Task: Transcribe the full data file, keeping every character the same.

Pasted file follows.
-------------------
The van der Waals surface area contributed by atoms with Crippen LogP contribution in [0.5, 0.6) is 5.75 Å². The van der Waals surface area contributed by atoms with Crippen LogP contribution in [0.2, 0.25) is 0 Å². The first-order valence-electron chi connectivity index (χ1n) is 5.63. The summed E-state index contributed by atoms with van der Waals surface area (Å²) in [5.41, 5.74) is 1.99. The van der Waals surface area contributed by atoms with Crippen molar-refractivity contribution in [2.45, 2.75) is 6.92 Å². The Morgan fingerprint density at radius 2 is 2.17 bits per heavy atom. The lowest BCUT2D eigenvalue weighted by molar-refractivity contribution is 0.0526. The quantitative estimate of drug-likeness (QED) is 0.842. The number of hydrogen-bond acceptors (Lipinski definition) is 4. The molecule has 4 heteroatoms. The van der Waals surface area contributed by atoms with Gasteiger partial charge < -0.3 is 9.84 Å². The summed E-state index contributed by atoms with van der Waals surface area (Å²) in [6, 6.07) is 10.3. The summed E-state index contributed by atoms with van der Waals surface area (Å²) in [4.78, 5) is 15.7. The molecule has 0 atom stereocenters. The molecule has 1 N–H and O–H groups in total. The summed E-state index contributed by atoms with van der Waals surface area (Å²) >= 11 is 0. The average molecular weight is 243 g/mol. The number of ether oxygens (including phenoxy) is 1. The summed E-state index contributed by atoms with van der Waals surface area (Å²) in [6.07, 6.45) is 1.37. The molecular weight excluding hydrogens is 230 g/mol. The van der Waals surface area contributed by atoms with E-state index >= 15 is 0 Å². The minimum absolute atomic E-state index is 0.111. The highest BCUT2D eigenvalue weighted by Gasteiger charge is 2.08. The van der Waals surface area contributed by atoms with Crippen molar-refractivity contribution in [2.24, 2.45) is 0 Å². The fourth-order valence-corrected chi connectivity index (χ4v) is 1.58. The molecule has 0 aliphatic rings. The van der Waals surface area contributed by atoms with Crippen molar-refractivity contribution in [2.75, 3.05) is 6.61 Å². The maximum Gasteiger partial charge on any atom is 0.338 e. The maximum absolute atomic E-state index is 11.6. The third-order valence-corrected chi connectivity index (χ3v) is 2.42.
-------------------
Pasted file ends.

The van der Waals surface area contributed by atoms with Crippen LogP contribution in [0.5, 0.6) is 5.75 Å². The van der Waals surface area contributed by atoms with Crippen LogP contribution in [0.2, 0.25) is 0 Å². The first-order valence-electron chi connectivity index (χ1n) is 5.63. The summed E-state index contributed by atoms with van der Waals surface area (Å²) in [5.41, 5.74) is 1.99. The van der Waals surface area contributed by atoms with Crippen molar-refractivity contribution in [2.45, 2.75) is 6.92 Å². The Morgan fingerprint density at radius 2 is 2.17 bits per heavy atom. The lowest BCUT2D eigenvalue weighted by molar-refractivity contribution is 0.0526. The quantitative estimate of drug-likeness (QED) is 0.842. The number of hydrogen-bond acceptors (Lipinski definition) is 4. The molecule has 4 heteroatoms. The van der Waals surface area contributed by atoms with Gasteiger partial charge < -0.3 is 9.84 Å². The summed E-state index contributed by atoms with van der Waals surface area (Å²) in [6, 6.07) is 10.3. The summed E-state index contributed by atoms with van der Waals surface area (Å²) in [4.78, 5) is 15.7. The molecule has 0 atom stereocenters. The molecule has 1 N–H and O–H groups in total. The summed E-state index contributed by atoms with van der Waals surface area (Å²) >= 11 is 0. The average molecular weight is 243 g/mol. The number of ether oxygens (including phenoxy) is 1. The summed E-state index contributed by atoms with van der Waals surface area (Å²) in [6.07, 6.45) is 1.37. The molecular weight excluding hydrogens is 230 g/mol. The van der Waals surface area contributed by atoms with E-state index >= 15 is 0 Å². The minimum absolute atomic E-state index is 0.111. The highest BCUT2D eigenvalue weighted by Gasteiger charge is 2.08. The van der Waals surface area contributed by atoms with Crippen molar-refractivity contribution in [2.24, 2.45) is 0 Å². The fourth-order valence-corrected chi connectivity index (χ4v) is 1.58. The molecule has 0 aliphatic rings. The van der Waals surface area contributed by atoms with Crippen molar-refractivity contribution in [2.75, 3.05) is 6.61 Å². The maximum Gasteiger partial charge on any atom is 0.338 e. The maximum absolute atomic E-state index is 11.6. The third-order valence-corrected chi connectivity index (χ3v) is 2.42.